Monday, September 06, 2010

Books on Global Warming: Back to School Edition

Teachers, librarians and parents getting ready for a new school year will be looking ahead to pump up their libraries for units of study in the coming year. Global Warming is a hot topic this year and I have several good books to recommend:

Where Do Polar Bears Live? by Sarah  Thomson, illustrated by Jason Chin. A Let's Read and Find Out About Science book by HarperCollins, 2010. This is a stage 2 book, which is intended for children in the primary grades (K -3). Simple text for beginning independent readers presents clear explanation of a polar bear's life cycle as well as challenges presented by changing climates due to global warming. At the rate polar ice is currently melting the polar bear's habitat may disappear in our lifetime. The back of the book includes an overview of global warming and what kids can do to make a difference.

How We Know What We Know About Our Changing Climate; Scientists and Kids Explore Global Warming by Lynne Cherry and Gary Braasch. Dawn Publications, 2008. This book goes in depth with scientists in the field, showing how evidence is gathered through observation and data collection. Students involved in actual scientific projects with professionals are featured as they study tree rings, bird and butterfly migration, penguins and polar bears, and ocean cycles. There is an extensive section on what citizens and kids can do to make a difference and get involved in collecting scientific data in our neighborhoods. Section four of the book is packed with helpful resources. This is a great addition to any home, school or public library.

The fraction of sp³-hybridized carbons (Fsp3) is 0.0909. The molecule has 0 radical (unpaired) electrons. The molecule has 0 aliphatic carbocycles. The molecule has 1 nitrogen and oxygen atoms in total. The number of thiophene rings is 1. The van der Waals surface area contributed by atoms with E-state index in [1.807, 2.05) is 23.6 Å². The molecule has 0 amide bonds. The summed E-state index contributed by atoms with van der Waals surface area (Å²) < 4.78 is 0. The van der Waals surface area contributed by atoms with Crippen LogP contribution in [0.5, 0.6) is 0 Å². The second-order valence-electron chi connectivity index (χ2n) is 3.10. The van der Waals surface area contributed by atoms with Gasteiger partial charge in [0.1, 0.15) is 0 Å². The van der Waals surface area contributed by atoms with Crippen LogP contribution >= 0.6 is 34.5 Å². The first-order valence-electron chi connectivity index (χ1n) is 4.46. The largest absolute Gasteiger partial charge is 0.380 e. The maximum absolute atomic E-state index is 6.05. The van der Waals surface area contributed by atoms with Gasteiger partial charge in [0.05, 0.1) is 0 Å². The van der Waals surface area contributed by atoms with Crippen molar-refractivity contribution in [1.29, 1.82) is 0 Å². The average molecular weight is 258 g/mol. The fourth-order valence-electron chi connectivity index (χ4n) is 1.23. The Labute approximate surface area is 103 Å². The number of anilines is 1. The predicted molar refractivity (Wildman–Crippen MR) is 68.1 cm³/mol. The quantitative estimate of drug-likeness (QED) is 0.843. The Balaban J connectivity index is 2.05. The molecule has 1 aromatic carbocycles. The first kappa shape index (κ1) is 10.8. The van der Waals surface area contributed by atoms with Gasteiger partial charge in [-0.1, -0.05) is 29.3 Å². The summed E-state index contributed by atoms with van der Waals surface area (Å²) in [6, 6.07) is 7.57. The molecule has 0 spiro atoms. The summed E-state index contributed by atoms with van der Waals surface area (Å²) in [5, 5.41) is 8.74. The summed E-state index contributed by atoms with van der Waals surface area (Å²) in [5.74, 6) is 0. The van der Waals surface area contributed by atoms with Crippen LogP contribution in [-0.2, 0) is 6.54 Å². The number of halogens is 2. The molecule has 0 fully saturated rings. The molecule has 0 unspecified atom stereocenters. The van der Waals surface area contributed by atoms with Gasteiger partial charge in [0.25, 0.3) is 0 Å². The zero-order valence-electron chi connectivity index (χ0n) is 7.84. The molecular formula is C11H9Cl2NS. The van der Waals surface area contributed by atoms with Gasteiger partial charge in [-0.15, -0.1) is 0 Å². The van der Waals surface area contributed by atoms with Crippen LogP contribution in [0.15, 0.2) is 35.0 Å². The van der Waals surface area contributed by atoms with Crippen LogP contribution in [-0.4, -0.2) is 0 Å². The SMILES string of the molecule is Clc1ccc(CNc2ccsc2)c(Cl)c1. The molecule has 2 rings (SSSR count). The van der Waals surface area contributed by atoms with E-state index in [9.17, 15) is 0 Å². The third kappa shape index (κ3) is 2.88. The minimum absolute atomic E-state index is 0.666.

Global Warming by Seymour Simon. A Smithsonian book by Collins, 2010. This is a really clear, solid explanation of what global warming is and how it is changing our world. The difference between weather and climate is explained, as well as the greenhouse effect and how human industry has brought on changes in the environment. Polar regions, the ocean, and changing migration patterns are featured. Stunning photographs illustrate melting glaciers, coral reefs and communities effected by climate change. The back of the book includes a glossary, index, and list of websites for further study. Highly recommended.

Today's Nonfiction round up is over at the Miss Rumphius Effect. Enjoy your Labor Day!


Lone Star Ma said...

I have enjoyed Exodus and Zenith for older kids and, for teens, Carbon Diaries 2015 and Carbon Diaries 2017.

Liz Dwyer said...

What a fantastic trio of books. Where Do Polar Bears Live is one of my faves.